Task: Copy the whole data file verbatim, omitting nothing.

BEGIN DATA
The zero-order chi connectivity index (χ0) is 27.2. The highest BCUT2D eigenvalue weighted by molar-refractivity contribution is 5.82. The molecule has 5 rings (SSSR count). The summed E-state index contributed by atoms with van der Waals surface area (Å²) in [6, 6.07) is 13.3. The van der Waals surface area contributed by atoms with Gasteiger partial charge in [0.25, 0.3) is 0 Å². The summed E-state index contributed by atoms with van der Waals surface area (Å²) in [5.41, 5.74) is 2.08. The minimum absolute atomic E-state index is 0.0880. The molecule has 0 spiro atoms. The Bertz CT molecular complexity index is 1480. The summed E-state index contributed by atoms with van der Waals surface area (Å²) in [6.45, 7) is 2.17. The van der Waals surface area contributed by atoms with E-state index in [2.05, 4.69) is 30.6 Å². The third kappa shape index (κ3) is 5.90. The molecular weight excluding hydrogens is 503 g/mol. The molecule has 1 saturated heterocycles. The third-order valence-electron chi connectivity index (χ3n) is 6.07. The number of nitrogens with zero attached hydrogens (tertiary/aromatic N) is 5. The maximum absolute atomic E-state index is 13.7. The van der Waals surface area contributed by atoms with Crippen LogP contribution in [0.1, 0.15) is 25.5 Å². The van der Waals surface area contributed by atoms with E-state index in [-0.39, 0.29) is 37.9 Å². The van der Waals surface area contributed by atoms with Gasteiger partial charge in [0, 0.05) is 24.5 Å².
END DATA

The zero-order chi connectivity index (χ0) is 27.2. The highest BCUT2D eigenvalue weighted by molar-refractivity contribution is 5.82. The molecule has 5 rings (SSSR count). The summed E-state index contributed by atoms with van der Waals surface area (Å²) in [6, 6.07) is 13.3. The van der Waals surface area contributed by atoms with Gasteiger partial charge in [0.25, 0.3) is 0 Å². The summed E-state index contributed by atoms with van der Waals surface area (Å²) in [5.41, 5.74) is 2.08. The minimum absolute atomic E-state index is 0.0880. The molecule has 0 spiro atoms. The Bertz CT molecular complexity index is 1480. The summed E-state index contributed by atoms with van der Waals surface area (Å²) in [6.45, 7) is 2.17. The van der Waals surface area contributed by atoms with E-state index in [2.05, 4.69) is 30.6 Å². The third kappa shape index (κ3) is 5.90. The molecular weight excluding hydrogens is 503 g/mol. The molecule has 1 saturated heterocycles. The third-order valence-electron chi connectivity index (χ3n) is 6.07. The number of nitrogens with zero attached hydrogens (tertiary/aromatic N) is 5. The maximum absolute atomic E-state index is 13.7. The van der Waals surface area contributed by atoms with Crippen LogP contribution in [0.1, 0.15) is 25.5 Å². The van der Waals surface area contributed by atoms with E-state index in [-0.39, 0.29) is 37.9 Å². The van der Waals surface area contributed by atoms with Gasteiger partial charge in [0, 0.05) is 24.5 Å².